Antimicrobial Resistance occurs when bacteria, viruses, fungi and parasites change over time and no longer respond to medicines. Photograph:( Others )
In 2021, WHO published a report stating that Antimicrobial Resistance is emerging as a global concern
Health experts have warned that Antimicrobial Resistance (AMR) poses a significant threat to humanity after a report found that superbug infections killed 1.2 million people in 2019. It means infections caused by bacteria which is resistant to antibiotics are directly responsible for more deaths than HIV/AIDS or malaria.
The report has been published in Lancet and it also found out that antimicrobial resistance played a role in up to 3.68 million other deaths. The headline of the Lancet report is: "The overlooked pandemic of antimicrobial resistance".
Part of the study read, AMR "disproportionately" affects poor individuals who have little access to second-line, more expensive antibiotics that could work when first-line drugs fail.
"These new data reveal the true scale of antimicrobial resistance worldwide, and are a clear signal that we must act now to combat the threat," said study co-author Chris Murray of the University of Washington.
Previous studies and research had estimated that superbugs could kill 10 million people per year by 2050. However, as per the latest study, the milestone could be reached much sooner, said Chris Murray.
He added, "We need to leverage this data to course-correct action and drive innovation if we want to stay ahead in the race against antimicrobial resistance."
The estimates for 204 countries have been gathered from a wide range of sources including public health systems, pharmaceutical surveillance networks, previous studies and more.
Meanwhile, for the places around the world from where data was lacking, methodological assumptions had to be made.
In November 2021, the World Health Organisation (WHO) published a report stating that Antimicrobial Resistance is emerging as a global concern, which is still developing.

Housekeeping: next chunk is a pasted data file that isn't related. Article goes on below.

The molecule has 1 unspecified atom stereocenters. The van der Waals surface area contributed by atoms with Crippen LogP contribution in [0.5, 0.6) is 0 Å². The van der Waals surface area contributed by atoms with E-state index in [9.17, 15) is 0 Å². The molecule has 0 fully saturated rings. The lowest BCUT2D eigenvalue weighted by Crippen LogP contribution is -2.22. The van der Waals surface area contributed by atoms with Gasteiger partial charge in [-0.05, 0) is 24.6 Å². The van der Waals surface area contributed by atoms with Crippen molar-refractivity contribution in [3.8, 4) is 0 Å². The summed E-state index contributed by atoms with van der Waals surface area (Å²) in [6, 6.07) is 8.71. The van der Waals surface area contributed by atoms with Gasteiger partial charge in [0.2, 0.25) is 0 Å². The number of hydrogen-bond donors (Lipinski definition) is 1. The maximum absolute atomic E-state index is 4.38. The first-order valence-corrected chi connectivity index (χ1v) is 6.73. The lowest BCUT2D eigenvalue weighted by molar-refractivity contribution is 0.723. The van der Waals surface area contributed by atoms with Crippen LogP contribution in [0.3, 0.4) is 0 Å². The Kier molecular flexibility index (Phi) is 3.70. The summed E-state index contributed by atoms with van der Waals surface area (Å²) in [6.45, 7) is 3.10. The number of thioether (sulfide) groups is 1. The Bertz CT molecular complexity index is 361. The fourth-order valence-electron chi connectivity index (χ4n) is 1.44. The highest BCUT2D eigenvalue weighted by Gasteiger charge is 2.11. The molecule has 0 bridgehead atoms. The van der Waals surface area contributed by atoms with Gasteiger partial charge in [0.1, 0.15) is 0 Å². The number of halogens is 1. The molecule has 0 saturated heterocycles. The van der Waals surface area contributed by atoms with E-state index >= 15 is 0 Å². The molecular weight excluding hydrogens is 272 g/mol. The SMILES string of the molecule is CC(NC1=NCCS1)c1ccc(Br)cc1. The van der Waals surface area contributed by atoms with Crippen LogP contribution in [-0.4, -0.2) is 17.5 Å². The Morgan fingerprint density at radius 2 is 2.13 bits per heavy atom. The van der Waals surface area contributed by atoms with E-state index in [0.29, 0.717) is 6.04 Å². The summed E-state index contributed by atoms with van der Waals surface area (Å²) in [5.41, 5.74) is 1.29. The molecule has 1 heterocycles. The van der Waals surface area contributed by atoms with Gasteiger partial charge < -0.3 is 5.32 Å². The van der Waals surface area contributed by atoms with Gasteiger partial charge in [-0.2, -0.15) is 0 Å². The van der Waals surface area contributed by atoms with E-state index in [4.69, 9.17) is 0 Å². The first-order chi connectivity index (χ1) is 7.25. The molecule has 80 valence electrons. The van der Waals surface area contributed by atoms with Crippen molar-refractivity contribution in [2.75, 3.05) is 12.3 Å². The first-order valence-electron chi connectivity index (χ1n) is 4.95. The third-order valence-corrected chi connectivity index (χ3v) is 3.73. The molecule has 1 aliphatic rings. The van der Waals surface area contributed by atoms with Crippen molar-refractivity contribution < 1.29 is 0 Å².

Antimicrobial Resistance occurs when bacteria, viruses, fungi and parasites change over time and no longer respond to medicines. Such shifts in nature make infections harder to treat and increase the risk of disease spread, severe illness and death.
Dame Sally Davies, who is UK's special envoy on antimicrobial resistance said as quoted by The Guardian that AMR was "one of the greatest challenges facing humanity”.
She added: "Behind these new numbers are families and communities who are tragically bearing the brunt of the silent AMR pandemic. We must use this data as a warning signal to spur on action at every level."
Antimicrobials are medicines used to prevent and treat infections in humans, animals and plants. They include antibiotics, antivirals, antifungals and antiparasitics.
Tim Jinks, who is the head of the drug-resistant infections programme at Wellcome Trust, said as quoted by The Guardian: "The Covid-19 pandemic has highlighted the importance of global collaboration: political leaders, the healthcare community, the private sector and the public working together to tackle a global health threat."
"Like Covid-19, we know what needs to be done to address AMR, but we must now come together with a sense of urgency and global solidarity if we are to be successful," Jinks added.
(With inputs from agencies)